Additionally — and consistent with SBA regulations regarding a business's size status and other socioeconomic statuses — a business's VOSB or SDVOSB status is determined as of the date on which the business submits its initial offer that includes price (or for indefinite-delivery, indefinite-quantity contracts where price is not required, at the time of the initial offer).36 This means that the offeror must meet the SBA certification requirement (subject to the grace period discussed above) at the time it submits its initial proposal for a VOSB or SDVOSB set-aside procurement or sole-source award. However, there are unique standards when recertifications are required at the order level.37

What Are the Certification Requirements for Joint Ventures?

Joint ventures are not required to be certified. However, joint ventures must meet several requirements to be eligible to compete for VOSB and SDVOSB set-aside procurements. For example, a certified VOSB or SDVOSB must own and control the joint venture (though other joint venture members can participate in corporate governance activities and decisions as is commercially customary). Also, each JV member must be small under the applicable size standard, unless the members hold a SBA-approved mentor-protégé agreement.38 Of note, a VOSB or SDVOSB participant cannot be a member of more than one JV that submits an offer for a specific VOSB or SDVOSB procurement.39 Other requirements — including workshare and other mandatory terms of joint venture agreements — are detailed in 13 C.F.R. § 128.402.

How Does My Business Become Certified?

Businesses must apply electronically for certification.40 The SBA website will have specific instructions on that process.41 Once submitted, the applicant will receive an acknowledgement message that provides additional information, including the estimated lead time for processing.42

The applicant "must provide documents and information demonstrating that it is owned and controlled by one or more qualifying veterans and qualifies as a small business concern" in accordance with 13 C.F.R. Part 121 and under a NAICS code listed in the applicant's SAM profile.43 The SBA will publish a list of required documents no later than January 1, 2023, but it is ultimately incumbent upon the applicant to provide all documentation necessary to demonstrate that it qualifies as a VOSB or SDVOSB.44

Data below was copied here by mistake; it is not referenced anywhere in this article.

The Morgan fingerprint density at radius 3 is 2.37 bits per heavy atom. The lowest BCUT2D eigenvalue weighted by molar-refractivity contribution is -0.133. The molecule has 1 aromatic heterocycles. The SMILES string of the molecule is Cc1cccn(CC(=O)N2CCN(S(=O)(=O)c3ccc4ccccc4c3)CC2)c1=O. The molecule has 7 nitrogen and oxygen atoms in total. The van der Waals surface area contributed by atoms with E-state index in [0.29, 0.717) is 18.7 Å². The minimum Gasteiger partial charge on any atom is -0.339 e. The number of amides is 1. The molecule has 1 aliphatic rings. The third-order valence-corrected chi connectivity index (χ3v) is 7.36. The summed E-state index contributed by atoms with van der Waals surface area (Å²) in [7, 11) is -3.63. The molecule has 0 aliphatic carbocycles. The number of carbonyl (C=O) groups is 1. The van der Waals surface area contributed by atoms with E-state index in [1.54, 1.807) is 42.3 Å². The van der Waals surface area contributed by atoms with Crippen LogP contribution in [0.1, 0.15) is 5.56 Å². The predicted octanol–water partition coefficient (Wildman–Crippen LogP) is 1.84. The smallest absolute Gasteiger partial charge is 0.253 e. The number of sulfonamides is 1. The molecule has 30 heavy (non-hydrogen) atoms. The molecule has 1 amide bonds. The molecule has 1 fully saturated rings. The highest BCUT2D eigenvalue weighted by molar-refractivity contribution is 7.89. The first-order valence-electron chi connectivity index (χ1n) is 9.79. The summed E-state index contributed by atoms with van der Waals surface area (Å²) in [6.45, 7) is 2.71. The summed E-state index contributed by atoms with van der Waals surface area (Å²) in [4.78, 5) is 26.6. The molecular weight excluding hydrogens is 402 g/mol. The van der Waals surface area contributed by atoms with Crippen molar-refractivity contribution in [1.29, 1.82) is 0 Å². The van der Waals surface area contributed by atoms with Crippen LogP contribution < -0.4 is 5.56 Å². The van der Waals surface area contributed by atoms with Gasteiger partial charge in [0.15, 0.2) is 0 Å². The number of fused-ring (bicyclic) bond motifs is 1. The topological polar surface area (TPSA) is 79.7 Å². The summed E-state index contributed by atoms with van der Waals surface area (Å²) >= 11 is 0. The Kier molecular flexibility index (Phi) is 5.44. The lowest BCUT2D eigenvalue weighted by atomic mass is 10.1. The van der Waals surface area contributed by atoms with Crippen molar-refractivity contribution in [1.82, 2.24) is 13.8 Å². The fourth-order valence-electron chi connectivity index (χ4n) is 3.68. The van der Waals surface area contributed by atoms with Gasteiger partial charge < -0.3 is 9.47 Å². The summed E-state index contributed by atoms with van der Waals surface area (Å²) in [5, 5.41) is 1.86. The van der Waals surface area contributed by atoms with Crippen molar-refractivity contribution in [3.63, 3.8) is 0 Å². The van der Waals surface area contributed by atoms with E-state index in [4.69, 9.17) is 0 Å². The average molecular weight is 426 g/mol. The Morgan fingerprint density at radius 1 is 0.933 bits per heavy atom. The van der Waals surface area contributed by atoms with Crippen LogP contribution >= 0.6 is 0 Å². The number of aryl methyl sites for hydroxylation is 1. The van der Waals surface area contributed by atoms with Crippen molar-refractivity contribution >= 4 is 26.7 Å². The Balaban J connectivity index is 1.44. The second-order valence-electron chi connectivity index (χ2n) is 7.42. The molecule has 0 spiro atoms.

There will be reciprocity between the SBA's 8(a) Business Development Program and the Woman-Owned Small Business (WOSB)/Economically Disadvantaged Woman-Owned Small Business (EDWOSB) Program. The VOSB/SDVOSB applicant can rely upon 8(a) Business Development Program or WOSB/EDWOSB Program acceptance or most recent annual recertification, as applicable, if (1) the person who qualifies the business for the 8(a), WOSB, or EDWOSB status is also a qualifying veteran and (2) no material changes in control have occurred since the acceptance or most recent annual certification.45 (Note that no reciprocity exists between the Veteran Small Business Certification Program and the HUBZone program due to material differences in the eligibility requirements for those programs.)

How Will SBA Process Applications?

The SBA's acknowledgement e-mail following receipt of the application will provide an estimated timeframe for approval.46 A concern's eligibility is determined based on the totality of the circumstances (again, this can be a fact-intensive assessment).47 The SBA may consider its own independent research in addition to information the applicant provides48 and may request clarification or additional documentation at any time.49 If an applicant fails to provide the requested information, then the SBA may apply an adverse inference and presume that the information not provided would show that the applicant does not qualify as a VOSB or SDVOSB.50 Applicants must keep the SBA informed of any changed circumstances that affect program eligibility (e.g., change in size status, changes in ownership or control, bankruptcy, or a call to active duty).51 SBA may deny an application or decertify a business if the business fails to inform SBA of a change in circumstances.52 The will communicate the approval (or rejection) in writing to the e-mail address provided in the application, along with the period of program eligibility if approved.53

What if the SBA Denies the Application for Certification?

The SBA is establishing a process for appealing a denial or decertification to the Office of Hearings and Appeals (OHA) depending on the basis for the denial or decertification.54 If the denial or decertification is based on a failure to provide sufficient evidence that the individual is a qualifying veteran, that cannot be appealed because veteran status determinations are made by the VA, not the SBA. (The individual might, however, be able to appeal the VA's determination in accordance with VA regulations or Department of Defense regulations, depending on the issue).55 Otherwise, a denial or decertification is appealable to the OHA.56 A denied or decertified applicant may also reapply for certification after 90 calendar days from the final decision of the SBA (if not appealed) or the OHA.57